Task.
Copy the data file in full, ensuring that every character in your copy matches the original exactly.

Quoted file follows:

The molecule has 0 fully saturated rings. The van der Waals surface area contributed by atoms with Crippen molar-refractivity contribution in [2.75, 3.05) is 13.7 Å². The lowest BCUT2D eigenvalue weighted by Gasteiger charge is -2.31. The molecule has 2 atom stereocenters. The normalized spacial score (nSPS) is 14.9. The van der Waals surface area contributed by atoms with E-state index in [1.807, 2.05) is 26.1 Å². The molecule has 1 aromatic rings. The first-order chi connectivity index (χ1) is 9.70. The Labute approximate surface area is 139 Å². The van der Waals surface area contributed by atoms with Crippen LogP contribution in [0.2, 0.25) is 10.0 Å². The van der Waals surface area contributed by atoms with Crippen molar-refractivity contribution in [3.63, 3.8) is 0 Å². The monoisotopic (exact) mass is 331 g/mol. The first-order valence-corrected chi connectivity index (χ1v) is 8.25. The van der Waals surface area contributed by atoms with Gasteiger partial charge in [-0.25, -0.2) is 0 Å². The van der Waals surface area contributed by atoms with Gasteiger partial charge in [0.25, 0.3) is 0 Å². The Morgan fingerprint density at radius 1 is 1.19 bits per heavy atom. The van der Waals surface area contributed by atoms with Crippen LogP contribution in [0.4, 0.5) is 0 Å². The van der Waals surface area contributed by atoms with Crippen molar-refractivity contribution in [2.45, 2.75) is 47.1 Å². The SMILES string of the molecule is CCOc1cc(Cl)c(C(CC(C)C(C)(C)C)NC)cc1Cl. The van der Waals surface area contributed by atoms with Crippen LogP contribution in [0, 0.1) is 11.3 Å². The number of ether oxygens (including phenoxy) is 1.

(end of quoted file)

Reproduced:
The molecule has 0 fully saturated rings. The van der Waals surface area contributed by atoms with Crippen molar-refractivity contribution in [2.75, 3.05) is 13.7 Å². The lowest BCUT2D eigenvalue weighted by Gasteiger charge is -2.31. The molecule has 2 atom stereocenters. The normalized spacial score (nSPS) is 14.9. The van der Waals surface area contributed by atoms with E-state index in [1.807, 2.05) is 26.1 Å². The molecule has 1 aromatic rings. The first-order chi connectivity index (χ1) is 9.70. The Labute approximate surface area is 139 Å². The van der Waals surface area contributed by atoms with Crippen LogP contribution in [0.2, 0.25) is 10.0 Å². The van der Waals surface area contributed by atoms with Crippen molar-refractivity contribution in [3.63, 3.8) is 0 Å². The monoisotopic (exact) mass is 331 g/mol. The first-order valence-corrected chi connectivity index (χ1v) is 8.25. The van der Waals surface area contributed by atoms with Gasteiger partial charge in [-0.25, -0.2) is 0 Å². The van der Waals surface area contributed by atoms with Gasteiger partial charge in [0.25, 0.3) is 0 Å². The Morgan fingerprint density at radius 1 is 1.19 bits per heavy atom. The van der Waals surface area contributed by atoms with Crippen LogP contribution in [0.4, 0.5) is 0 Å². The van der Waals surface area contributed by atoms with Crippen molar-refractivity contribution in [2.45, 2.75) is 47.1 Å². The SMILES string of the molecule is CCOc1cc(Cl)c(C(CC(C)C(C)(C)C)NC)cc1Cl. The van der Waals surface area contributed by atoms with Crippen LogP contribution in [0, 0.1) is 11.3 Å². The number of ether oxygens (including phenoxy) is 1.